Until earlier this year, only one private mortgage insurer offered individualized rates based on granular, risk-based pricing. But that’s quickly changing, with the other five PMI carriers all ramping up their own versions of “black box” pricing as they seek to make their products more competitive and efficient for lenders.
Genworth Mortgage Insurance will begin offering a risk-based pricing engine called GenRate beginning Dec. 10, while also continuing to offer its traditional rate card pricing. It joins Arch MI and National MI, which already offer the pricing technology. Meanwhile, the industry’s other providers — Essent, MGIC and Radian — are all in varying stages of developing their own customized pricing.
“We found that there is indeed customer demand for more dynamic pricing capability in certain segments of the market,” Genworth President and CEO Rohit Gupta said in an interview. “Not in the mind of all lenders, but definitely there are segments of the market which are looking for more dynamic pricing.”
Risk-based pricing is also known as black box pricing because rates are derived from proprietary algorithms that analyze a mortgage borrower’s various risk characteristics. While more precise, it’s also more opaque than traditional rate-card pricing, which groups borrowers into broader categories to determine their risk.
This shift in the PMI landscape comes at a critical time for lenders, as home purchases account for a larger share of overall shrinking originations. As affordability challenges from rising interest rates and home prices intensify, borrowers are likely to be more price-sensitive toward the ancillary costs associated with lower-down-payment mortgages, including PMI. Risk-based pricing on PMI may help lenders better compete for homebuyers with strong credit profiles, while rate-card pricing may lower costs for less creditworthy borrowers.
The technology that drives risk-based pricing also creates the opportunity for PMI carriers to make the process of ordering insurance policies more automated and efficient for lenders, much in the same way that Fannie Mae and Freddie Mac’s automated underwriting systems streamlined the mortgage approval process.
In 2010, United Guaranty became the first mortgage insurer to offer risk-based pricing. Arch introduced its RateStar black box pricing in 2015 and would go on to acquire UG from American International Group in 2016 — citing the similarities in pricing strategy as a key factor in the deal.
It wasn’t until this June that another insurer, National MI, would adopt the pricing method. Customers rapidly moved to Rate GPS, with over 95% using it, President Claudia Merkle told National Mortgage News. Approximately 85% of National MI’s third-quarter business came through Rate GPS.
“This is a very high rate of adoption just five months since our launch,” she said. “Among the few who haven’t adopted the platform, it is generally because they have a proprietary loan origination system and aren’t yet able to operationalize it. We continue to work with those lenders to get them on the platform.”
Rate GPS positively impacted National MI’s third-quarter credit profile without sacrificing top-line growth, B. Riley FBR analyst Randy Binner said in a report. “We believe this implementation will allow National MI to be a step ahead of other PMI’s in its shift toward granular, risk based pricing,” Binner said.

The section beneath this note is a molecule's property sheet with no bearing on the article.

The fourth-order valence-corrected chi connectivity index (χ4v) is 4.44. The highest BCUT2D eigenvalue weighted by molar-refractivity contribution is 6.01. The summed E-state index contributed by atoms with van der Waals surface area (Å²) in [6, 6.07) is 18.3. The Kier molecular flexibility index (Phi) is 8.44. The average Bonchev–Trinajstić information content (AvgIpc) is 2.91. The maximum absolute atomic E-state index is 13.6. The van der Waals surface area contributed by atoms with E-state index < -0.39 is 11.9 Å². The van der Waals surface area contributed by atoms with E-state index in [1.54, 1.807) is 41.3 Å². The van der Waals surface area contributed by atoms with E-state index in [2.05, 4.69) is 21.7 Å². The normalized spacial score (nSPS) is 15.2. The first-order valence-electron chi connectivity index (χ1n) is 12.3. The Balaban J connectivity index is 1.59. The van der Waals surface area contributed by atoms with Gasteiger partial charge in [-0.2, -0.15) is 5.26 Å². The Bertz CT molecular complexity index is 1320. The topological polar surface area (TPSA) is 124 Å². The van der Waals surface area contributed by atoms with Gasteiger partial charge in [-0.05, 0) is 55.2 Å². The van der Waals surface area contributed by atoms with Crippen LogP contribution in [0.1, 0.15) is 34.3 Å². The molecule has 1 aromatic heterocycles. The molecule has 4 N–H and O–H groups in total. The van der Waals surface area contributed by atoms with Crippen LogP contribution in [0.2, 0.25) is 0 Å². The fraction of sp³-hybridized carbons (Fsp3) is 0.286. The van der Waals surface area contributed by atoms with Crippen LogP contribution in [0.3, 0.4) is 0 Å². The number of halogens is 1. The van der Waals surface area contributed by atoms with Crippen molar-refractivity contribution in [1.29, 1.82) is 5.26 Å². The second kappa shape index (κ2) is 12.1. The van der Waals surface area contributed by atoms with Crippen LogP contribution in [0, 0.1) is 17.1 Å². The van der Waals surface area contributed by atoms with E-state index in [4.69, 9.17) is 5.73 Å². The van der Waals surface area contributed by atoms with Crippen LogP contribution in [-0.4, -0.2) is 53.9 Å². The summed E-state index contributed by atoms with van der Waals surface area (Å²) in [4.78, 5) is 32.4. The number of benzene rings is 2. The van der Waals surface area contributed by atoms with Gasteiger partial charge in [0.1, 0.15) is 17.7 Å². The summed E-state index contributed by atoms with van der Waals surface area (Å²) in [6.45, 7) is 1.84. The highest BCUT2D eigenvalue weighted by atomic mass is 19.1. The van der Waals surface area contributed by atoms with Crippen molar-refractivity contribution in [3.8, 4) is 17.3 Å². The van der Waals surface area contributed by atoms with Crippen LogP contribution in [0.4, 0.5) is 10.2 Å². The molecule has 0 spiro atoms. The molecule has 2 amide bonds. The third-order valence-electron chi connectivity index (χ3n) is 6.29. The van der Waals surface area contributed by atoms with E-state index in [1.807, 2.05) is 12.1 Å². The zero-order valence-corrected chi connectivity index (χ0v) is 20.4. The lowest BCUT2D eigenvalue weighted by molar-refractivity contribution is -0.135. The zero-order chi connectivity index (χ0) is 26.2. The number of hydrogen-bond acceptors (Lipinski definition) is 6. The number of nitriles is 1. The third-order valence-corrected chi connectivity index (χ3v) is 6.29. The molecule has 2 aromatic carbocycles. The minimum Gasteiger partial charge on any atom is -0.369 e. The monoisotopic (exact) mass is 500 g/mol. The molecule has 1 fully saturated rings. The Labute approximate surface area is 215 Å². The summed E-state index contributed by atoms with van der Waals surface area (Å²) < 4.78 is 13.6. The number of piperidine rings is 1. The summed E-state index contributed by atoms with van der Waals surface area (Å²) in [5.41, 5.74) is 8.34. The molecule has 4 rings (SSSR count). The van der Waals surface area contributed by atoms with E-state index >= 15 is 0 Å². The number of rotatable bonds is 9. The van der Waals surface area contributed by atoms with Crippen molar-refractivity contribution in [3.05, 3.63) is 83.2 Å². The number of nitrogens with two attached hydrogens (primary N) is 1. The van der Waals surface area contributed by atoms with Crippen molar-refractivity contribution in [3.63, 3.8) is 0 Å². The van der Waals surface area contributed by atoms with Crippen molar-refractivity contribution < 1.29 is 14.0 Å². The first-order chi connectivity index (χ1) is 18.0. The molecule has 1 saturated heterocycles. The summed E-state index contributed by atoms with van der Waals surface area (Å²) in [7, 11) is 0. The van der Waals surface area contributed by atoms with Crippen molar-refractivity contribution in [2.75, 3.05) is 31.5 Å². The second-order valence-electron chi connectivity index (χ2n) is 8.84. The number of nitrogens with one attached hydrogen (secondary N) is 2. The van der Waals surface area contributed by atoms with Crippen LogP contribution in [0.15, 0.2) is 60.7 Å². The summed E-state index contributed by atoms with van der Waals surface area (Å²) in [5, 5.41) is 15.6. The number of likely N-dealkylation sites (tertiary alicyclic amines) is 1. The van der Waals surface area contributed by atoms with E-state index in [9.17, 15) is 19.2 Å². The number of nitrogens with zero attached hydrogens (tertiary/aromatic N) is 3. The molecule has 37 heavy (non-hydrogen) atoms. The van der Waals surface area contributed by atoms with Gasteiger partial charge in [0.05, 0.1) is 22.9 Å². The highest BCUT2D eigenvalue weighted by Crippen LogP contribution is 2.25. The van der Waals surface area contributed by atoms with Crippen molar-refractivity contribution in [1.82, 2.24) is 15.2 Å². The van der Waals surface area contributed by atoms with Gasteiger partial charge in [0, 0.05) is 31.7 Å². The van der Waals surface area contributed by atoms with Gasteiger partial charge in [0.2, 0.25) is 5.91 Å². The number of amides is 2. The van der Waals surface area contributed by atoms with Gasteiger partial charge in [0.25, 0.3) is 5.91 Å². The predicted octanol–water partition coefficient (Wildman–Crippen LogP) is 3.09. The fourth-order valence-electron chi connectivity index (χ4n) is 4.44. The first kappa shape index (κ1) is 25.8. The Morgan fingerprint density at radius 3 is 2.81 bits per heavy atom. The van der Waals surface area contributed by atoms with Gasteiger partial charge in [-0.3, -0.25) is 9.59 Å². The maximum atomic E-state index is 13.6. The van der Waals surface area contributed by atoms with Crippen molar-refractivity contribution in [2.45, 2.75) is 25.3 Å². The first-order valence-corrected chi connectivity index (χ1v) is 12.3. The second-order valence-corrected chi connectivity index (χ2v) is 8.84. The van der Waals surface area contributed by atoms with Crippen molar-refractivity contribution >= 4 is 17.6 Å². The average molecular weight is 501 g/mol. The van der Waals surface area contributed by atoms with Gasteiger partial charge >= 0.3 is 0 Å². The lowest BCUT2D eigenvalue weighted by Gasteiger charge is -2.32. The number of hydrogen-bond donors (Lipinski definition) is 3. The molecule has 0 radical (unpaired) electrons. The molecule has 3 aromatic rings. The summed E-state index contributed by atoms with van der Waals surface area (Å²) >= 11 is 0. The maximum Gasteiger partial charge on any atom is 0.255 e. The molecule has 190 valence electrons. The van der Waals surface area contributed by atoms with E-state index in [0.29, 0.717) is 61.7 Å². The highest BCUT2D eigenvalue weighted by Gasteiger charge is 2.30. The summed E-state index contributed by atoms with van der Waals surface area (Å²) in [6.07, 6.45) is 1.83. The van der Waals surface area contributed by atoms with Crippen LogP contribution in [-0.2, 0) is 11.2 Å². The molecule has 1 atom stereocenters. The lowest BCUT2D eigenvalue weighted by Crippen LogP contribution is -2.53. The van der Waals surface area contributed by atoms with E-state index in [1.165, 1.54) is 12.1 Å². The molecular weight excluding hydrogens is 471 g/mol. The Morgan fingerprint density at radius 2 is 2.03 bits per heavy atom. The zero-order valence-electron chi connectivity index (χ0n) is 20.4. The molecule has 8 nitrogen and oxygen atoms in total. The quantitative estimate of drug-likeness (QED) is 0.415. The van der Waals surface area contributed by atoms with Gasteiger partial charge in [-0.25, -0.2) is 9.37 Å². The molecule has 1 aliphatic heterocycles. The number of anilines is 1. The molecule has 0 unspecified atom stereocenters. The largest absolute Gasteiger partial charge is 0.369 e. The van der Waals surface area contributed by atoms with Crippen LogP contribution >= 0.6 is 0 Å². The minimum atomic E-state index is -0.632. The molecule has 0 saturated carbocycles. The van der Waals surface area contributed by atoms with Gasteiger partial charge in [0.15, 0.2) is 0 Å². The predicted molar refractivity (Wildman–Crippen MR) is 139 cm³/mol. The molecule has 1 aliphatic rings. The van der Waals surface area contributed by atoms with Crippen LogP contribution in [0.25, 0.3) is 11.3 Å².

Meanwhile, Radian delivers pricing electronically to its customers with varying levels of granularity.
“As we listen and talk to our customers, they all have unique and specific needs to accomplish their business strategies as it relates to our products. And so we’re really positioning to keep our capabilities flexible and somewhat customizable to the customer based upon their needs verses us trying to force a one-size-fits-all solution on them,” CEO Rick Thornberry said in an interview.
Radian uses its “proprietary analytics across risk and pricing and knowledge about our customers and we leverage those tools to really deliver loan-level pricing to our customers in a way that best meets their needs. And that can translate into different levels of granularity and different levels of transparency,” he added.
The other two PMI carriers were not as specific about their plans, but it’s clear the industry is heading in this direction.
“In terms of deploying the black box into the market, we have consistently said that we start with our customers,” MGIC CEO Patrick Sinks said in prepared remarks during its third-quarter 2018 earnings call. “It is apparent to watch that the market is moving in this direction and we will be ready to compete regardless of how premiums are delivered. In terms of a broad market adoption, I see it to be a 2019 event.”
In the meantime, he’s not worried that MGIC will lose business to competitors that use black box pricing, Sinks told analysts on the call. “We’re getting ready to introduce it to the market when the market calls for it. That’s the most important thing. Our customers say, yes, you got to compete, we will be ready.”
Essent Group Chairman and CEO Mark Casale, who previously expressed doubts about risk-based pricing gaining widespread adoption, now appears ready to jump on the bandwagon.
“While we do not see the entire lender space converting to more sophisticated pricing engines overnight, we do expect the trend to continue,” he said during Essent’s third-quarter earnings call.
Essent plans to roll out its version next year. The adoption of black box pricing will be driven by the customer and is more evolutionary than revolutionary, Casale went on to say.
“Lenders have to become comfortable with it from a compliance standpoint,” he said. “This just doesn’t happen overnight because the MIs roll out their pricing engine. I mean we don’t drive the market, our lenders do.”